Millet | American Society of Baking
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What is millet?

Millet is a term describing many species of annual grasses with small seeds cultivated for food use. These include several different genera within the family Poaceae. The seeds can be milled into flour and used to make various bakery products.

However, its wider commercial adoption has been hampered by misperception and numerous other factors, including a lack of basic scientific exploration that could promote greater use in prepared foods such as breads and cakes.


Millet family grasses typically grow on lands deemed marginal in dry areas within Africa and Asia, where they have been cultivated since antiquity. Historians suspect millet was the original staple grain consumed throughout Asia. Its consumption dates back to 8300 B.C.E and its cultivation is estimated to have spread to the Black Sea area by 5000 B.C.E.1, 2

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These grasses grow from a foot to 15-feet tall, The hull must be removed before the grain can be eaten.1

Today, millet is the world’s sixth most important grain crop. The most important of which is pearl millet. Production of some millet types is in decline, finger millet among them. It is reportedly a tough crop to produce, requiring “a dedication to drudgery that, given a choice, few people are willing to invest,” the Food and Agriculture Organization of the United Nations said. Its misclassification and other false information is inhibiting wider consumption and commercial use of millet, said the FAO. This includes the perception that the seeds are only suited for use as animal feed.

Greater cultivation is also hampered by a lack of data and statistics on cultivation, which make the grain seem “as if it doesn’t exist” when the grain feeds millions. Increasing recognition of millet as an important cereal crop in drought-prone regions has led to additional interest and research in these seeds use to alleviate hunger and ensure agricultural diversity.3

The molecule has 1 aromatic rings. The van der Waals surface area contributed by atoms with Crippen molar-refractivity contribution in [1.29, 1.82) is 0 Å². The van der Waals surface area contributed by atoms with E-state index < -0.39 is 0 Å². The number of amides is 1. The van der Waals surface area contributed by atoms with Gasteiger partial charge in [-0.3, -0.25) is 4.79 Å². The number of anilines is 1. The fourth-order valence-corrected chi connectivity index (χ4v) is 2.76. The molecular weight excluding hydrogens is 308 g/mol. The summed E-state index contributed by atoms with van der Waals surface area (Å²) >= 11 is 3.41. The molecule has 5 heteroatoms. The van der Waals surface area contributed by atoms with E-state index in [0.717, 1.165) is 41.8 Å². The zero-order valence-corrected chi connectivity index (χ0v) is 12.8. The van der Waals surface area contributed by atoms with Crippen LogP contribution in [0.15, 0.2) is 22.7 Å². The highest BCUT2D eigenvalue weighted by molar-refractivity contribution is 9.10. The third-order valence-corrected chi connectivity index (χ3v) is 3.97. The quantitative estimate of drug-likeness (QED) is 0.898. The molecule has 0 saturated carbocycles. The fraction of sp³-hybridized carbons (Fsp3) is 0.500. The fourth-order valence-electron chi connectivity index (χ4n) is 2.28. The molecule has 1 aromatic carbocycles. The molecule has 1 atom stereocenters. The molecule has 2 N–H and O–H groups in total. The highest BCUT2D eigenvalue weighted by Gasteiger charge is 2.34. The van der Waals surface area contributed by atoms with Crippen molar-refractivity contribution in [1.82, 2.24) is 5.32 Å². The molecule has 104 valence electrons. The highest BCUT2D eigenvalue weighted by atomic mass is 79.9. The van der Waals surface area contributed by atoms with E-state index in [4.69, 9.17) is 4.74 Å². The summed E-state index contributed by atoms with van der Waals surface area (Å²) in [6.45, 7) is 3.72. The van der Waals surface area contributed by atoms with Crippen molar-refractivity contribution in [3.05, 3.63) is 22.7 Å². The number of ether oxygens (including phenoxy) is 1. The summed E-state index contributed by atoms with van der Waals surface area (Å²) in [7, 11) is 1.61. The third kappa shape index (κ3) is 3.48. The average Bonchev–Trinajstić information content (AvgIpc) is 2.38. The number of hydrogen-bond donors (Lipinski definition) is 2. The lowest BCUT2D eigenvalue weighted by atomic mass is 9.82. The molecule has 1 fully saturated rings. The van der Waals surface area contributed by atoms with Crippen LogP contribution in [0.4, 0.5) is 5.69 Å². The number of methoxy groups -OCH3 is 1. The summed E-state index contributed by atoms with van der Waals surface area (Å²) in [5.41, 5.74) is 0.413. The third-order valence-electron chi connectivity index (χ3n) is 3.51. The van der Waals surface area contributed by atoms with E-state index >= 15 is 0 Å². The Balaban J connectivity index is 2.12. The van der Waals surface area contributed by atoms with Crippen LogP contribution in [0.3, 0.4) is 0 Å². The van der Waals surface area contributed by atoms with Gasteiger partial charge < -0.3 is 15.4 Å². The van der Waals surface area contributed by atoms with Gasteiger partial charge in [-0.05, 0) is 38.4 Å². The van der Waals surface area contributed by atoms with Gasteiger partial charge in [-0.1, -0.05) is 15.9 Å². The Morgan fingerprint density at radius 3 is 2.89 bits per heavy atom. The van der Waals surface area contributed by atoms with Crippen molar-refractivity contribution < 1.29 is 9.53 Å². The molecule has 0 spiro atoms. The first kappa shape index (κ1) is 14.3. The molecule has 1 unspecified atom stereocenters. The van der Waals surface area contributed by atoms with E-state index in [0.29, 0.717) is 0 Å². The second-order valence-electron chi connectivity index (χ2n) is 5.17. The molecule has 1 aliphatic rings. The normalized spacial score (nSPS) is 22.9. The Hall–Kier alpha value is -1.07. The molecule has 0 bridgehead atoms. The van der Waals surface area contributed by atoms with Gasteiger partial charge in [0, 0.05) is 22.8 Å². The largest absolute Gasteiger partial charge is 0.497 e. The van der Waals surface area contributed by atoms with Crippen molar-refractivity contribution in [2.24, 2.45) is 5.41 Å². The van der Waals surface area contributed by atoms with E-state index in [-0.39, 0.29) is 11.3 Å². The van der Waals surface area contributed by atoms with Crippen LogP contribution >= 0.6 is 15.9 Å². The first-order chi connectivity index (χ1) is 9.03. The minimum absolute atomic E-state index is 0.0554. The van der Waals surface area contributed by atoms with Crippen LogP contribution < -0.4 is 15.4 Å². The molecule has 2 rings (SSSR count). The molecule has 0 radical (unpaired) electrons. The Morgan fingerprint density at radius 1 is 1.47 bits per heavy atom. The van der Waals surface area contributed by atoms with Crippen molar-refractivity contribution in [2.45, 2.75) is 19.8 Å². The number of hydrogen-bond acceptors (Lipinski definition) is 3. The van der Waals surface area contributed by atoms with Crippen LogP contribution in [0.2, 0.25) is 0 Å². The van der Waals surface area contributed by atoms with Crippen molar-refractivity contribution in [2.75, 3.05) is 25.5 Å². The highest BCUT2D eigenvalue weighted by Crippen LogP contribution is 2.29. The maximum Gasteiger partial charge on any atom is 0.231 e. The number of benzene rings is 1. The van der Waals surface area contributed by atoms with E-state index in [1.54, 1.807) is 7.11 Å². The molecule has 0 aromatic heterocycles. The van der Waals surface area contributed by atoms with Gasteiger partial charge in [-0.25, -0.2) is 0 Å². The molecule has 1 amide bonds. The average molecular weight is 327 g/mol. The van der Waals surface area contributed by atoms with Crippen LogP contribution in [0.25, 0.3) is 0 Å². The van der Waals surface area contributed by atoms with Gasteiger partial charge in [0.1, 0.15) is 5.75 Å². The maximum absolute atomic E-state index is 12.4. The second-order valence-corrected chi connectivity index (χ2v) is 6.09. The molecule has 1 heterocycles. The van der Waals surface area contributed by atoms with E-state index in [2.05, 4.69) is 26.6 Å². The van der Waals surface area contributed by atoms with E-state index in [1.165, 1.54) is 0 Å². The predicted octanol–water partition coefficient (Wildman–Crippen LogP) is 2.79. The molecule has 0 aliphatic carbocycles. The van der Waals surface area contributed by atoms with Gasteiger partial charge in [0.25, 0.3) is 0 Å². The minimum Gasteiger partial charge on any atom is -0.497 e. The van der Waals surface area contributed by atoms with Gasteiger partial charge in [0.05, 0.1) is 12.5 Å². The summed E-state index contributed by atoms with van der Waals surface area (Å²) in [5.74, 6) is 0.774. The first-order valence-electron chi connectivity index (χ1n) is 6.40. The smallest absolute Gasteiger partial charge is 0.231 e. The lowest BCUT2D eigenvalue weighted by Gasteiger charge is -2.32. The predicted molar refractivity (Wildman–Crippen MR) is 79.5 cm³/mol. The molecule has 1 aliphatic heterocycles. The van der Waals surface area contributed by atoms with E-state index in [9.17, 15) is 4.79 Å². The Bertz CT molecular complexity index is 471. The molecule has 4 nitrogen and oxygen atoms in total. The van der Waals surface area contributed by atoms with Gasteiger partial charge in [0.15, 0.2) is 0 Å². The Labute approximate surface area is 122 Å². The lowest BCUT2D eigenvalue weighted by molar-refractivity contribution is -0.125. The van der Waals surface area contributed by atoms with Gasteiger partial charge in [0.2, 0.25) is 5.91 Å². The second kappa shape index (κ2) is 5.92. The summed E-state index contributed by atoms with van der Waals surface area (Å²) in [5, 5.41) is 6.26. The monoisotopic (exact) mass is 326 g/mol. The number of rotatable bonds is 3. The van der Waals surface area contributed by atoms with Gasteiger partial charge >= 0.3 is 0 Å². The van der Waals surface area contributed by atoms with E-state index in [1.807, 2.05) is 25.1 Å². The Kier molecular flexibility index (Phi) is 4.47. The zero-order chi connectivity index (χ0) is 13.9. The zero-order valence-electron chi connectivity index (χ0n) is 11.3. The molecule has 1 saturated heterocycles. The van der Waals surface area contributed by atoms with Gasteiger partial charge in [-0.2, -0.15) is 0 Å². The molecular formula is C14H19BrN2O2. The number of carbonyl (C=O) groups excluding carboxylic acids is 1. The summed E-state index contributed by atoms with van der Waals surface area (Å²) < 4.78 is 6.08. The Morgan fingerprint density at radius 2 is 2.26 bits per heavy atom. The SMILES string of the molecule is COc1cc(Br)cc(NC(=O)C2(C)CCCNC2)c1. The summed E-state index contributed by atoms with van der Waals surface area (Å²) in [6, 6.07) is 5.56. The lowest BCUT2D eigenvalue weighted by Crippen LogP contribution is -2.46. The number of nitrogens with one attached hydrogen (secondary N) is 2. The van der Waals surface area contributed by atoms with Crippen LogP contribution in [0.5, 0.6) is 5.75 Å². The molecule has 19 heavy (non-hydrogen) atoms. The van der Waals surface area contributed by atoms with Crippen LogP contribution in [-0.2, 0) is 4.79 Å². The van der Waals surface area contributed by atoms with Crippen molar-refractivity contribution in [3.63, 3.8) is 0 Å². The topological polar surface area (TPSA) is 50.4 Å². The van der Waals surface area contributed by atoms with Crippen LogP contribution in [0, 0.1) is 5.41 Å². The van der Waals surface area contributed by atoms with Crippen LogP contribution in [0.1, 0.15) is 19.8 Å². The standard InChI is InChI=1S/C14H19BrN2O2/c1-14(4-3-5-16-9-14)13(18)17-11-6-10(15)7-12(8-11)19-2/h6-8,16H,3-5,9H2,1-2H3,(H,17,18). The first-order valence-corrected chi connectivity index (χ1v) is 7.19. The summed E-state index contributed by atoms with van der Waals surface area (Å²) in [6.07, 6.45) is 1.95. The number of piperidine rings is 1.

Types of millets

  • Pearl millet (Pennisetum glaucum)
  • Foxtail millet (Setaria italica)
  • Proso millet, also called hog, common, or broom corn millet (Panicum miliaceum)
  • Finger millet (Eleusine coracana)

Other grains under this umbrella may include teff, a seed whose flour is used to make injera bread, fonio, and Job’s Tears [Coix lacrima-jobi], which are classified as millets by the United States Department of Agriculture.1

Commercial production

Typically, millet is challenging to process because the seeds are so tiny. Specialized milling equipment exists; however, its commercialization is limited.2  Mass production, according to sources, has been hampered by misperceptions about the grain despite its nutritional content. Also, support for wheat and rice research and development as well as these grains’ dominance in the food processing industry has overshadowed millet.4, 2


Millets are considered gluten-free grains that have a high nutritional profile. They are touted for being high in magnesium as well as for providing consumers with various other vitamins and essential amino acids.1, 4

Millet flour:5

Nutrient Unit Value per 100g
Water g 8.67
Energy kcal 382
Protein g 10.75
Total lipid (fat) g 4.25
Carbohydrate, by difference g 75.12
Fiber, total dietary g 3.5
Sugars, total g 1.66